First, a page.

Stepping into to Reid’s Apothecary in downtown Brunswick feels much like waltzing into a Charleston or Savannah hotspot. The restaurant housed in a historic building — complete with an adjoining speakeasy — serves up major big city vibes.
Offering something unique was owner Chris Gantt’s goal when he opened the doors year and a half ago. Gantt says while all of downtown is special — Reid’s is really one-of-a-kind.
“I would say what sets us apart is we’re always pushing the envelope,” Gantt said. “What you’re coming here to experience is our creativity and our ambiance and the feel of the place — you’re not paying for a specific drink.”
Gantt moved to the Golden Isles about three years ago with a hotel group from Raleigh, N.C. He recalls driving around downtown countless times. Taking in the historic feel of the district proved to be his inspiration for Reid’s.
“Our theme of Reid’s Apothecary and the speakeasy we have that really brings that exposed brick feeling — the 1920’s theme. It takes it back to when the Oglethorpe (Hotel) was up and running — so it’s just trying to tie the old with new,” he said.
The Golden Isles brings people from all over the country to visit and experience the Georgia coast. Gantt says he loves the other downtown locations because they also help lure in visitors from the islands.
“It’s necessary to be here because a lot of the people who travel, they want something familiar and unique at the same time. So they always want to find a local favorite spot, and we’re quickly becoming a local favorite. We are very appreciative of it,” he said.
During the early days of the pandemic, Gantt closed the restaurant for two months out of caution. Once they reopened, the support from patrons was overwhelming.
“We have literally seen the community come together and make sure that we’re here,” Gantt said. “We’re very lucky and very happy that the community likes us — I couldn’t be more ecstatic. We’re just in awe that people like coming here.”
Reid’s Apothecary is now open for regular hours with all staff required to wear masks. Socially distanced tables are still in effect, as are curbside and to-go options.
And now with the arrival of September, a new menu will soon roll out. Gantt loves to experiment, seeking to add a bit of fall flare to his dishes and cocktails.
“Our fall food menu should be out by mid-October,” Gantt said. “It’ll have really awesome cocktails, as well. The Delicate Flip is a good (one). You mix the apricot with cognac, and it gives you that really warm feeling.”
A “flip” is a drink category that dates back to the 1600s and was widely used by English sailors.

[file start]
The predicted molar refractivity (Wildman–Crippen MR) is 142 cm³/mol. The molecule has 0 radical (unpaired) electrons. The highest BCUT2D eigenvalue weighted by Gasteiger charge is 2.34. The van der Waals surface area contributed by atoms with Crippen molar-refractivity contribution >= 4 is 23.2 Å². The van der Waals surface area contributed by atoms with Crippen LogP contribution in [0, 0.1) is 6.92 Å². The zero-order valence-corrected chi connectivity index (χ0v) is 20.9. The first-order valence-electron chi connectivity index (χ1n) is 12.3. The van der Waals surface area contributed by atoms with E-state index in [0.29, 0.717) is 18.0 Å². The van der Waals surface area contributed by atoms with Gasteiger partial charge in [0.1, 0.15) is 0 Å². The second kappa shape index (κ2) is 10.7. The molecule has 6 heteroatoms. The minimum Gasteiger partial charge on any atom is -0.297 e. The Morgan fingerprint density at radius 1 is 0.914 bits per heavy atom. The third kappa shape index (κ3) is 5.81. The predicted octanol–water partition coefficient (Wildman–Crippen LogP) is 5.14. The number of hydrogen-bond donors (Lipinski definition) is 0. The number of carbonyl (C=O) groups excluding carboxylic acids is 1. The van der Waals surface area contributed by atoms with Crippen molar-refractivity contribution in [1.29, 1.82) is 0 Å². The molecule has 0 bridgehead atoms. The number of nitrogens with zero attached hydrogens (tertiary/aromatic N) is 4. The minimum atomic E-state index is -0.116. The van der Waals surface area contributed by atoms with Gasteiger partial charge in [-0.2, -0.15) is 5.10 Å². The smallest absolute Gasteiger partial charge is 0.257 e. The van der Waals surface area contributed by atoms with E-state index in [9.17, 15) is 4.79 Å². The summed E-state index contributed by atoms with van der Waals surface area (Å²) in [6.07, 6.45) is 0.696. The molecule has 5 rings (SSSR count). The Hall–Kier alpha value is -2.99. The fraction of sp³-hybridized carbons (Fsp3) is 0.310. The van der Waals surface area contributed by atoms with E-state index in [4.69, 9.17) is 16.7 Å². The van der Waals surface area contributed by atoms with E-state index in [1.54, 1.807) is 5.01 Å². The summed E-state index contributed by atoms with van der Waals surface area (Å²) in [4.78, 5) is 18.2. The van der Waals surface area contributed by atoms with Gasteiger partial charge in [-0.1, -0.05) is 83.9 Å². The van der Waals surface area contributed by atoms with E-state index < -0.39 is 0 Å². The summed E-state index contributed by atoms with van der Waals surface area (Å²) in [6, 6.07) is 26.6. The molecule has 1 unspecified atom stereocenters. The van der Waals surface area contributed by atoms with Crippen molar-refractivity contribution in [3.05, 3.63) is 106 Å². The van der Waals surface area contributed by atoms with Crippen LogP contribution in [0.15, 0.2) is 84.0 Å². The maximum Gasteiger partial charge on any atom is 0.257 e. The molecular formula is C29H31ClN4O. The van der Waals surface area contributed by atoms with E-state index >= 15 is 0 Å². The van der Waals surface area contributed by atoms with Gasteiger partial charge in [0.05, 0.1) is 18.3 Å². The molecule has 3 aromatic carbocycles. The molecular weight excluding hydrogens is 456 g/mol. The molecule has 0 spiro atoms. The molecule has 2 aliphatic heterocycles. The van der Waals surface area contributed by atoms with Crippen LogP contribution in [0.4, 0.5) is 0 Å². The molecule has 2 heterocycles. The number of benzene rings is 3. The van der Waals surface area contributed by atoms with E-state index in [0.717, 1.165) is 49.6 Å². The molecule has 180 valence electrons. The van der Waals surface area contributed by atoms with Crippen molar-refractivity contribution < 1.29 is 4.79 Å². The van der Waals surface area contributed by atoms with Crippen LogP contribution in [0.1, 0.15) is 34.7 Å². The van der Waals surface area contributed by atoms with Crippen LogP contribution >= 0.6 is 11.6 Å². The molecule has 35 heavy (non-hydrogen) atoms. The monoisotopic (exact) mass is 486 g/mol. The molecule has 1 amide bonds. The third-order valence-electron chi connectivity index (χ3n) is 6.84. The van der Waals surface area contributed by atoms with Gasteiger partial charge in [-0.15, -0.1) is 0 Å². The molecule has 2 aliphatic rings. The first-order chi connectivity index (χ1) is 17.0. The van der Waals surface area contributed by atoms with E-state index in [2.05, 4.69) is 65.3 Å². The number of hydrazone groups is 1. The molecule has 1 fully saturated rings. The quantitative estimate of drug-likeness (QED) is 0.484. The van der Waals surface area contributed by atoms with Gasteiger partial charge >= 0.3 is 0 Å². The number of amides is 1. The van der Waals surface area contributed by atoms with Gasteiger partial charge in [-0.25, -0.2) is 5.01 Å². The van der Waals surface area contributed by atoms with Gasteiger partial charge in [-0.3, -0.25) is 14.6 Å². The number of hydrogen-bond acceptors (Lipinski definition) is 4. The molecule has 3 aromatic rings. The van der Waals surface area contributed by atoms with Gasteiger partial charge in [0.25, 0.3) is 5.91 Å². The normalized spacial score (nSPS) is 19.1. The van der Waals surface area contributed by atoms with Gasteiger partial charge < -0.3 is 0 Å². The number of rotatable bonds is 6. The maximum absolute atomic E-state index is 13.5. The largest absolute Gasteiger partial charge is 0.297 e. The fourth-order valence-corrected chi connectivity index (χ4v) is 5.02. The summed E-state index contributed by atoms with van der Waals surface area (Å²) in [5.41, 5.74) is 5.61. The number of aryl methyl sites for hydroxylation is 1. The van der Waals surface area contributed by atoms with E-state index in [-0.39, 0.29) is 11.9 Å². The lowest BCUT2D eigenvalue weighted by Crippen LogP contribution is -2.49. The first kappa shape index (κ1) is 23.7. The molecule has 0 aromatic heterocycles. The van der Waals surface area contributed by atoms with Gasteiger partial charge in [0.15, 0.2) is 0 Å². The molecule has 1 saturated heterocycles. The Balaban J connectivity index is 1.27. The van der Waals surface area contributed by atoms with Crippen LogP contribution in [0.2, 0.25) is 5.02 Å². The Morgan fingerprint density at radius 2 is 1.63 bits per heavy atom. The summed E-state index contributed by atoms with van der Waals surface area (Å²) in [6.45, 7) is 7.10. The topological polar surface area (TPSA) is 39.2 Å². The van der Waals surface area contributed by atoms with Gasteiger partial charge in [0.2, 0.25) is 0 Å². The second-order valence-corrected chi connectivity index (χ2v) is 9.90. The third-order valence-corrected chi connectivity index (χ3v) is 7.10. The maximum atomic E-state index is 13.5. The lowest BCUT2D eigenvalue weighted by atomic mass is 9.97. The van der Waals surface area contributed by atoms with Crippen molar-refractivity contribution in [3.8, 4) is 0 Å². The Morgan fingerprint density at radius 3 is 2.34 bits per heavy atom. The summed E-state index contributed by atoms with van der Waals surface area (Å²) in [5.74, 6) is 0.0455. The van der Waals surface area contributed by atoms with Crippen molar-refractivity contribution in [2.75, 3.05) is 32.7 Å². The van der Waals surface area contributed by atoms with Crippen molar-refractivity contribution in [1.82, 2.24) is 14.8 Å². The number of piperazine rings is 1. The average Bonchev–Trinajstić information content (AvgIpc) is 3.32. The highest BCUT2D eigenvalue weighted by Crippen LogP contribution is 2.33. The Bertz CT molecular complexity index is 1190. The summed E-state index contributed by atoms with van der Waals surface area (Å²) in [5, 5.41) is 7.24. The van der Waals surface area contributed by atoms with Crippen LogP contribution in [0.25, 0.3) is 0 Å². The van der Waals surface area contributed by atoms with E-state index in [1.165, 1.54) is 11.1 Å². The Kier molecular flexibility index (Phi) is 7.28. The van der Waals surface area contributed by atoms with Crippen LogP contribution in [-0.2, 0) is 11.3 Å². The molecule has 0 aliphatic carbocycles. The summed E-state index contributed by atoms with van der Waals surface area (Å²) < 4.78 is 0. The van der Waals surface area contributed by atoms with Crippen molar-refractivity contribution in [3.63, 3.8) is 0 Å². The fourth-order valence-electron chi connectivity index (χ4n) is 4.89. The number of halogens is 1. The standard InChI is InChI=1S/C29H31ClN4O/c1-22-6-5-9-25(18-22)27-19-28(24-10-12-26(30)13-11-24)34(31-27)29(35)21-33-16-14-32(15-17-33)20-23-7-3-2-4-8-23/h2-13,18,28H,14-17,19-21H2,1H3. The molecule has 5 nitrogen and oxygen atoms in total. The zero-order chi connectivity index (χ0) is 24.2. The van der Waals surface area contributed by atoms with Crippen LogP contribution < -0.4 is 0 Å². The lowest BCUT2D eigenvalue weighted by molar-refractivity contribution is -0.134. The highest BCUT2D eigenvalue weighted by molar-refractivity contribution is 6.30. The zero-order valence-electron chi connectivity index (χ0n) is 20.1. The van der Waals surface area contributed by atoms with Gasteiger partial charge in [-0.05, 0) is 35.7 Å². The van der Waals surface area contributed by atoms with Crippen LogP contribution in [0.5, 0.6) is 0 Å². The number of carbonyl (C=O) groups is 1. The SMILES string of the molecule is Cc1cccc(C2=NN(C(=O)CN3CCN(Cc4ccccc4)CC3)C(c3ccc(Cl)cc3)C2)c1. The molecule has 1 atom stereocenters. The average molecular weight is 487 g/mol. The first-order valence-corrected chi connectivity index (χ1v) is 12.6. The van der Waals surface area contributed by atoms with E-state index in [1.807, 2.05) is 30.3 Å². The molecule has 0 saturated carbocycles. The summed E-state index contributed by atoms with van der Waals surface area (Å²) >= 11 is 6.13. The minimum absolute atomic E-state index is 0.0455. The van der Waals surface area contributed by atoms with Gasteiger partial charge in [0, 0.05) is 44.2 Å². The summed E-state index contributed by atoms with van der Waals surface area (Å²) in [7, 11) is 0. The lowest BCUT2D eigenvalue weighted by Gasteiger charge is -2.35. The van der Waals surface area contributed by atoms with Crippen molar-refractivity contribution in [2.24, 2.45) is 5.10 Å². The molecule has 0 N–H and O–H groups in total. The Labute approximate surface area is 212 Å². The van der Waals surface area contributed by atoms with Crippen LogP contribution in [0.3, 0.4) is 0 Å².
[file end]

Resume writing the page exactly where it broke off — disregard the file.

Today, it can be made with or without alcohol. Gantt says to make a non-alcoholic version substitute apple cider or hot tea for the cognac. He says you can also make an apricot sugar shrub, which is also reasonably easy to make at home.
As for the alcohol version, Gantt prefers to use Luxardo Apricot Liqueur, and he serves it in a martini glass. Aside from the liqueur, it has another special ingredient that adds a little bit of pizzazz to the mix — an egg.
“So when you use all whole raw egg, it
gives you this nice little lip of foam, and it turns into this like creamy texture almost like milky texture to it,” Gantt said.
“It’s the perfect fall-winter drink. It’s nice and warm because the cognac and the nutmeg gives it that holiday feel, and it has a really good texture. Then the cognac is just nice and warm, and the apricots’ flavoring is really good.”
1oz of apricot liqueur
1/2 oz lavender simple
1 raw egg
1/2 cup of ice
Whenever making any cocktail with eggs, egg white or egg yolk, always do a dry shake primarily, which means no ice.
Then, add the half-ounce of simple syrup. Add an ounce of apricot liqueur and two ounces of cognac. After doing a vigorous dry shake for about 15 seconds, add half a cup of ice and shake well again. Double strain it into a martini glass.
Double strain the mixture into a martini glass. Sprinkle the fresh nutmeg on top and serve without ice.
To make the mocktail version, use simple syrup and fresh apricot to make a shrub. Add the apricot shrub, simple syrup, and then add in the replacement of the cognac — hot tea or apple cider.
Mix it the same way as the version with alcohol.
1 cup apricots, pitted
1 cup sugar
1 cup cider vinegar
In a medium bowl, mash the apricots and add sugar. Stir to combine. Cover and place in the fridge for at least 12 hours — preferably, two days. A syrup will form.
Strain the syrup from the fruit. Mash the fruit in the strainer to extract as much syrup as possible. Add the vinegar to the syrup and whisk to combine.
Bottle the shrub and serve. Store in the fridge and keep tasting, the flavors will meld over time.